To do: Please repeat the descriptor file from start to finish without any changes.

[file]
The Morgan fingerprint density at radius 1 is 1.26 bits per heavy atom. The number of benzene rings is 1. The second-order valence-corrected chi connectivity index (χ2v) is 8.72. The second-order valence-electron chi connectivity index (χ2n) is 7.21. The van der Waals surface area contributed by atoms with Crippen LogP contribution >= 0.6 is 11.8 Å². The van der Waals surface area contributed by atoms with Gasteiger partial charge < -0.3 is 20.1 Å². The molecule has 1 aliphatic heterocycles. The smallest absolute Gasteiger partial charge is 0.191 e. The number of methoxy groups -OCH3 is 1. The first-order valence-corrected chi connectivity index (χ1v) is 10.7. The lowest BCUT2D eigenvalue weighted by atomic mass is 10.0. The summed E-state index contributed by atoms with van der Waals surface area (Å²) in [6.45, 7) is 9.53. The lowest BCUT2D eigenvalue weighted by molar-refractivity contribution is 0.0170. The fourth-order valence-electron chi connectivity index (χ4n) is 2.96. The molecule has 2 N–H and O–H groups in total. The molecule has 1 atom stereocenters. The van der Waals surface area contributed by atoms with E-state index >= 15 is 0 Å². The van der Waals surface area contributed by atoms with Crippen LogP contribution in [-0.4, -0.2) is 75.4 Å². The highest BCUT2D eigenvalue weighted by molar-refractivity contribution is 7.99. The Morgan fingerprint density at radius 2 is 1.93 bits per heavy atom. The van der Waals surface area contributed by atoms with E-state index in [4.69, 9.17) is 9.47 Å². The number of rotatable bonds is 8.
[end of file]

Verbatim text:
The Morgan fingerprint density at radius 1 is 1.26 bits per heavy atom. The number of benzene rings is 1. The second-order valence-corrected chi connectivity index (χ2v) is 8.72. The second-order valence-electron chi connectivity index (χ2n) is 7.21. The van der Waals surface area contributed by atoms with Crippen LogP contribution >= 0.6 is 11.8 Å². The van der Waals surface area contributed by atoms with Gasteiger partial charge < -0.3 is 20.1 Å². The molecule has 1 aliphatic heterocycles. The smallest absolute Gasteiger partial charge is 0.191 e. The number of methoxy groups -OCH3 is 1. The first-order valence-corrected chi connectivity index (χ1v) is 10.7. The lowest BCUT2D eigenvalue weighted by atomic mass is 10.0. The summed E-state index contributed by atoms with van der Waals surface area (Å²) in [6.45, 7) is 9.53. The lowest BCUT2D eigenvalue weighted by molar-refractivity contribution is 0.0170. The fourth-order valence-electron chi connectivity index (χ4n) is 2.96. The molecule has 2 N–H and O–H groups in total. The molecule has 1 atom stereocenters. The van der Waals surface area contributed by atoms with E-state index >= 15 is 0 Å². The van der Waals surface area contributed by atoms with Crippen LogP contribution in [-0.4, -0.2) is 75.4 Å². The highest BCUT2D eigenvalue weighted by molar-refractivity contribution is 7.99. The Morgan fingerprint density at radius 2 is 1.93 bits per heavy atom. The van der Waals surface area contributed by atoms with E-state index in [4.69, 9.17) is 9.47 Å². The number of rotatable bonds is 8.